Sin Taxes: do they violate the separation between church and state?

If you have arrived at this post today expecting high-quality research, you’re in the wrong place.

Basically, federal and state governments levy sin taxes on anything remotely harmful that will nonetheless bring money into the coffers. The government prefers to call it an excise tax to cover up the notion that sin taxes are really a religious matter. In some countries, government and religion are the same thing, while in the U. S., they’re not supposed to be.

Even so, the government makes a killing off sin taxes because the faithful think sin is wrong even though they drink, smoke, have sex outside of marriage, and other naughty things. This is better than the old days when the government killed people for sinning. In some countries they still do.

It seems to me, that sin taxes ought to apply only to members of churches that believe a certain activity or purchase is sinful. Non-members basically have a get-out-of-hell-free card except in those countries that still charge people with heresy who are not members of the religion in vogue.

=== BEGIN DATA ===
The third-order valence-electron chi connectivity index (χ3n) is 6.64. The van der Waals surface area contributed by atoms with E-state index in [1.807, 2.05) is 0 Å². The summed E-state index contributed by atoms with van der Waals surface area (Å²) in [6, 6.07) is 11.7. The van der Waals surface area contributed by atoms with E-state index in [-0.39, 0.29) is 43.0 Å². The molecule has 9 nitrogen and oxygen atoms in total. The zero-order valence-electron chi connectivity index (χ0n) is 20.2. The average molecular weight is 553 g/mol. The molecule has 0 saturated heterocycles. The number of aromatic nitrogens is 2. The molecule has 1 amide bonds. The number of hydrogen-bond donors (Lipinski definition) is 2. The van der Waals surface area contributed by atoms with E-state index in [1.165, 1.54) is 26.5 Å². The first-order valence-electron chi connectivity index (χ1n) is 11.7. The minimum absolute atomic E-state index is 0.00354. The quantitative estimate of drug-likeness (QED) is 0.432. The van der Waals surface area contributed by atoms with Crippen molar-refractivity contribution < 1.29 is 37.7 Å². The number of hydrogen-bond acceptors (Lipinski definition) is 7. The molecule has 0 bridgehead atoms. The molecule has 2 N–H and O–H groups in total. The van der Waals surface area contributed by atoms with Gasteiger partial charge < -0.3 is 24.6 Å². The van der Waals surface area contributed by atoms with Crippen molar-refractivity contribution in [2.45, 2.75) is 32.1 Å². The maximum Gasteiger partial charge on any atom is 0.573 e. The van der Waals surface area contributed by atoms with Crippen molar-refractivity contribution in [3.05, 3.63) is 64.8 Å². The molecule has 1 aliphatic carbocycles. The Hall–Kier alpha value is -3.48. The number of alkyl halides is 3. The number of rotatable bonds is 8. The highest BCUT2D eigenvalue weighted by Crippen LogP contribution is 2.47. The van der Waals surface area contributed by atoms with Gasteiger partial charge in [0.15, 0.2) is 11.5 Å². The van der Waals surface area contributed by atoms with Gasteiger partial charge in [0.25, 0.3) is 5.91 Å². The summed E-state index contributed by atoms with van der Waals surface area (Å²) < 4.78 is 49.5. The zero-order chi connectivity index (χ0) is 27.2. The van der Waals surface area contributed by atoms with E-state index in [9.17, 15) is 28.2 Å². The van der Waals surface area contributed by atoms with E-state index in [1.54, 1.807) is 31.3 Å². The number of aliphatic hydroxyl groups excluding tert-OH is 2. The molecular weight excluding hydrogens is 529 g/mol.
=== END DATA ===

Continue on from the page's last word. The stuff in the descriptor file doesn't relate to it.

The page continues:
This idea might decrease church membership. On the other hand, it could be the start of churches that aren’t paternalistic, that don’t have long lists of things we’re not supposed to do–like dancing, for example. I’ve always liked the idea of a sect called The Church of What’s Happening Now.  It’s kind of a different strokes for different folks approach to the Creator who, at present, isn’t getting a cut of the so-called sin taxes.

The best short-term approach is to make sin taxes optional. When you walk into a liquor store or a grocery store that sells wine and beer, you should be handed a form that asks if you believe the liquor you’re buying is sinful to drink. If you answer “yes,” you pay the price. If you answer “no,” you get (more or less) 50% off the price on the label.

It’s the right thing to do. None of us should be forced to pay for sins we don’t believe in.


Malcolm R. Campbell

Publisher: Thomas-Jacob Publishing


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The animals are lucky. They don’t have to worry about sin or sin taxes.


2 thoughts on “Sin Taxes: do they violate the separation between church and state?

  1. Since the Seventies, in the UK, it has been considered that not only booze and fags but also petrol deserves a sin tax. Motoring has long been an expensive business over here. It is, maybe, a tax whose time has come. We, however, have been under that cosh for 50 years or so already!

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